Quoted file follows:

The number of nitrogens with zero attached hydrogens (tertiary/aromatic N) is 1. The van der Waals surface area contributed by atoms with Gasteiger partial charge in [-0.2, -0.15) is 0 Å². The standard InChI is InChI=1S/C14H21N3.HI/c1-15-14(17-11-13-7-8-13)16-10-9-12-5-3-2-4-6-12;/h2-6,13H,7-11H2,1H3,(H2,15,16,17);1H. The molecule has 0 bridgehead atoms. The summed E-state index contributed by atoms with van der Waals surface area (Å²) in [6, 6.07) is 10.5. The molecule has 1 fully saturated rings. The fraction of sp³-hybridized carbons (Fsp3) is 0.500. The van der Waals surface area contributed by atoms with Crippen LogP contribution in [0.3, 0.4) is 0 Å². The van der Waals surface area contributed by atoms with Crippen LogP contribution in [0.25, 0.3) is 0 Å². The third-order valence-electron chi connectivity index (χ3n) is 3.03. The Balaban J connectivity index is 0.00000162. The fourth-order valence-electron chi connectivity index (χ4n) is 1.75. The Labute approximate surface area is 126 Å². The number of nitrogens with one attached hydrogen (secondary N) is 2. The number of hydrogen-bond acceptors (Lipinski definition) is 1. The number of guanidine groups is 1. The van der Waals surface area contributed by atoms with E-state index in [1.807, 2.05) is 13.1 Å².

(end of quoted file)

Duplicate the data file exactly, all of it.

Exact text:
The number of nitrogens with zero attached hydrogens (tertiary/aromatic N) is 1. The van der Waals surface area contributed by atoms with Gasteiger partial charge in [-0.2, -0.15) is 0 Å². The standard InChI is InChI=1S/C14H21N3.HI/c1-15-14(17-11-13-7-8-13)16-10-9-12-5-3-2-4-6-12;/h2-6,13H,7-11H2,1H3,(H2,15,16,17);1H. The molecule has 0 bridgehead atoms. The summed E-state index contributed by atoms with van der Waals surface area (Å²) in [6, 6.07) is 10.5. The molecule has 1 fully saturated rings. The fraction of sp³-hybridized carbons (Fsp3) is 0.500. The van der Waals surface area contributed by atoms with Crippen LogP contribution in [0.3, 0.4) is 0 Å². The van der Waals surface area contributed by atoms with Crippen LogP contribution in [0.25, 0.3) is 0 Å². The third-order valence-electron chi connectivity index (χ3n) is 3.03. The Balaban J connectivity index is 0.00000162. The fourth-order valence-electron chi connectivity index (χ4n) is 1.75. The Labute approximate surface area is 126 Å². The number of nitrogens with one attached hydrogen (secondary N) is 2. The number of hydrogen-bond acceptors (Lipinski definition) is 1. The number of guanidine groups is 1. The van der Waals surface area contributed by atoms with E-state index in [1.807, 2.05) is 13.1 Å².